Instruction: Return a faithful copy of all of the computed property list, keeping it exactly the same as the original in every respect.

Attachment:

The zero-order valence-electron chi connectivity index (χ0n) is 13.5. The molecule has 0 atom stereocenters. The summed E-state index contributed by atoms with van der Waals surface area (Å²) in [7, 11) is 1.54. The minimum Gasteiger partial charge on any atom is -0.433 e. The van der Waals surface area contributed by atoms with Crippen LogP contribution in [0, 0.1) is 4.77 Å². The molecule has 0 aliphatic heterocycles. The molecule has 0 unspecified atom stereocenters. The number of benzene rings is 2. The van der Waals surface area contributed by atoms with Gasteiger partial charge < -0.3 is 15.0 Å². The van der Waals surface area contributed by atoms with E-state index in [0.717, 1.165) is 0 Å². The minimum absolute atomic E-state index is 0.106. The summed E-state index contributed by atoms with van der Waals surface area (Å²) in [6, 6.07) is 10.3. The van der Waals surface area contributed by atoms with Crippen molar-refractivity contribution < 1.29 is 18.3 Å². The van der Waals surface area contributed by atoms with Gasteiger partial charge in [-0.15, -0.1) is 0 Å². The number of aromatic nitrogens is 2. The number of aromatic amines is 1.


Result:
The zero-order valence-electron chi connectivity index (χ0n) is 13.5. The molecule has 0 atom stereocenters. The summed E-state index contributed by atoms with van der Waals surface area (Å²) in [7, 11) is 1.54. The minimum Gasteiger partial charge on any atom is -0.433 e. The van der Waals surface area contributed by atoms with Crippen LogP contribution in [0, 0.1) is 4.77 Å². The molecule has 0 aliphatic heterocycles. The molecule has 0 unspecified atom stereocenters. The number of benzene rings is 2. The van der Waals surface area contributed by atoms with Gasteiger partial charge < -0.3 is 15.0 Å². The van der Waals surface area contributed by atoms with E-state index in [0.717, 1.165) is 0 Å². The minimum absolute atomic E-state index is 0.106. The summed E-state index contributed by atoms with van der Waals surface area (Å²) in [6, 6.07) is 10.3. The van der Waals surface area contributed by atoms with Crippen molar-refractivity contribution < 1.29 is 18.3 Å². The van der Waals surface area contributed by atoms with Gasteiger partial charge in [-0.15, -0.1) is 0 Å². The number of aromatic nitrogens is 2. The number of aromatic amines is 1.